Published in San Diego Union-Tribune, September 28, 2015
Big fish eat little fish. It is the way of the ocean and of all species. Except sometimes.
When a big pharma buys a small biotech, the large company usually integrates the new technology into its existing operations and closes down the little company. This has happened over and over in San Diego and could have been repeated when AstraZeneca purchased Ardea Biosciences in June 2012 for $1.26 billion.
Instead, Ardea has thrived as an independently operated company within AstraZeneca. The number of employees has grown to 170 from 100, and Ardea recently filed an application with the Food and Drug Administration for Lesinurad, a novel investigative treatment for gout that affects about 8 million people in the U.S. In other words, they became symbiotic — what is sometimes called reciprocal altruism. It is the perfect marriage — “Honey, I am better because of you.”
“Because of what I saw when I did the due diligence, I recommended to our AstraZeneca board that we retain Ardea as a free-standing entity, because I thought that it would add value to have a living, breathing biotech within the large pharma,” said James Mackay, who was a global product vice president at AstraZeneca before joining Ardea as president and chief operating officer in 2013.
When he first visited San Diego in early 2012, Mackay said he was surprised by the vibrancy and friendliness of the San Diego biotech ecosystem — another factor in why he recommended that Ardea remain autonomous. “Our goal was to retain the culture so we didn’t change the name or the senior management, we didn’t change email addresses, signage or job titles because we wanted the staff to feel that they were still working for Ardea,” said Mackay.
Mackay’s strategy is to have Ardea focus on what it does best — research and drug development — and to reach out to its corporate parent only when it needs to go outside this area or when it needs to tap into some specific expertise that AstraZeneca already has.
“It benefits our AstraZeneca employees to work with a small biotech, so they can experience the ‘entrepreneurial spirit,’ the rapid decision-making. It’s energizing for us and them,” he said.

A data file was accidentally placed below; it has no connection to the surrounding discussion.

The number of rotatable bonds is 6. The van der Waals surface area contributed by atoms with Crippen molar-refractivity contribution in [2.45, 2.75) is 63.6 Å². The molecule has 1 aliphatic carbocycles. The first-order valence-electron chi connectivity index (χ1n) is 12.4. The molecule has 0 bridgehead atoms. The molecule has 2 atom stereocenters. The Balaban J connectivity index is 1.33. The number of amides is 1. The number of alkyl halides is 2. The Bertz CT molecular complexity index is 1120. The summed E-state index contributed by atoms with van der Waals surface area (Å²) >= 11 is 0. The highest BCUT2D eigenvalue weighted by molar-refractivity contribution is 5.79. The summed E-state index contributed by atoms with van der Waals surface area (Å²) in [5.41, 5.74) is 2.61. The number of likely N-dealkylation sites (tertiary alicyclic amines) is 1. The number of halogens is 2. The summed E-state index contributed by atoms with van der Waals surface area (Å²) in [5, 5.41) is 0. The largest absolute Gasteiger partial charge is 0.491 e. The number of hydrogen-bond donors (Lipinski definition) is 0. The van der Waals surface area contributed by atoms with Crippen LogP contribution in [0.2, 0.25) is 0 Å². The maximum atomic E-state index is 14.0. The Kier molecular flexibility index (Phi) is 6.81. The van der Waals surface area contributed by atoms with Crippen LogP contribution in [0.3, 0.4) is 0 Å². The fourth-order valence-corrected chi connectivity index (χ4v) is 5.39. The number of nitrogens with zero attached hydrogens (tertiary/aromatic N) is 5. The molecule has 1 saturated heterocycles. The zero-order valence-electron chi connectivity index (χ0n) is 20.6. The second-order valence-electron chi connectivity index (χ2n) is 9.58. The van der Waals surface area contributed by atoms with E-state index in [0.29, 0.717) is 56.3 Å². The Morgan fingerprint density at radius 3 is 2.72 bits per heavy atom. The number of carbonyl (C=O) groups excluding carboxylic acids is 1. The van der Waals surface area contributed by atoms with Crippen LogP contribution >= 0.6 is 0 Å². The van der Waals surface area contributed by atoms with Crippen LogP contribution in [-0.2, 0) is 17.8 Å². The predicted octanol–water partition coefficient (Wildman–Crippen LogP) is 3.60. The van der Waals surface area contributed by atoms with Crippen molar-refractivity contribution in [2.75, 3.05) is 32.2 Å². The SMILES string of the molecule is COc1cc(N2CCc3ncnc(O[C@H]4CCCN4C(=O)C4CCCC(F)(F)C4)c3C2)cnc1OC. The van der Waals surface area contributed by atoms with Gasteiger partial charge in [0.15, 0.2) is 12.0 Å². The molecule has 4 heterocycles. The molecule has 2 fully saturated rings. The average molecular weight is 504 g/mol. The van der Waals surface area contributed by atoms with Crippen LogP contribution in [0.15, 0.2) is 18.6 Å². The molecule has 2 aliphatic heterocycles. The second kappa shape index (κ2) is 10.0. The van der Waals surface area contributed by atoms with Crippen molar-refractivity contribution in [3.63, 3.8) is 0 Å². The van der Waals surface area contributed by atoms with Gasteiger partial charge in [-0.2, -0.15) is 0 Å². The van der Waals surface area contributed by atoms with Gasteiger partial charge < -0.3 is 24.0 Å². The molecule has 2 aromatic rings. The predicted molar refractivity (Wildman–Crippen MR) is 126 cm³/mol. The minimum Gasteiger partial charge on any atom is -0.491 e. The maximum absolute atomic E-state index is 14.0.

In this case, when Ardea developed a gout treatment, it turned to AstraZeneca for manufacturing expertise, and if the product is approved by the FDA, it will be produced at a plant in Sweden.
Started in 2006 in Orange County as a spinoff from another company, Ardea moved to San Diego in 2008 to be part of the emerging biotech community. The company was originally focused on oncology and anti-viral products. During clinical trials for an anti-viral product, a metabolite of the lead molecule was discovered to have properties that could be used to develop treatments for inflammatory diseases like gout.
Recognizing this was a big opportunity, in 2008, the company quickly pivoted, and even though no one at that time in the organization had any expertise in this area, “they went for it.”
(Note: I love serendipity, and most importantly I applaud Ardea for being willing to go outside their comfort zone.)
Mackay is excited about the potential.
“Gout is a misunderstood disease by the public, patients and physicians. There is a myth that it is caused by diet and alcohol when it’s really caused by genetics,” he said. “All the medicines on the market today only treat one aspect of the disease by stopping the production of uric acid. But gout patients can’t excrete enough uric acid, and our unique approach is to ultimately combine our product with existing drugs so that patients can take one tablet that contains both molecules.”
There is some hip and some cool as well. The walls and the floors at the company are decorated with photos and images that explain the history of the company and the technology. Different floor murals illustrate key metrics related to the FDA filing — 100,000 samples analyzed, and the submittal itself (equivalent to 6.3 million pages) was completed 107 days faster than the industry average. That’s very impressive for Ardea’s first NDA submission to the FDA. Having all the Ardea employees in one building creates a dynamic magic.
Rule No. 440
Reread Aesop’s fable – “The Lion and the Mouse”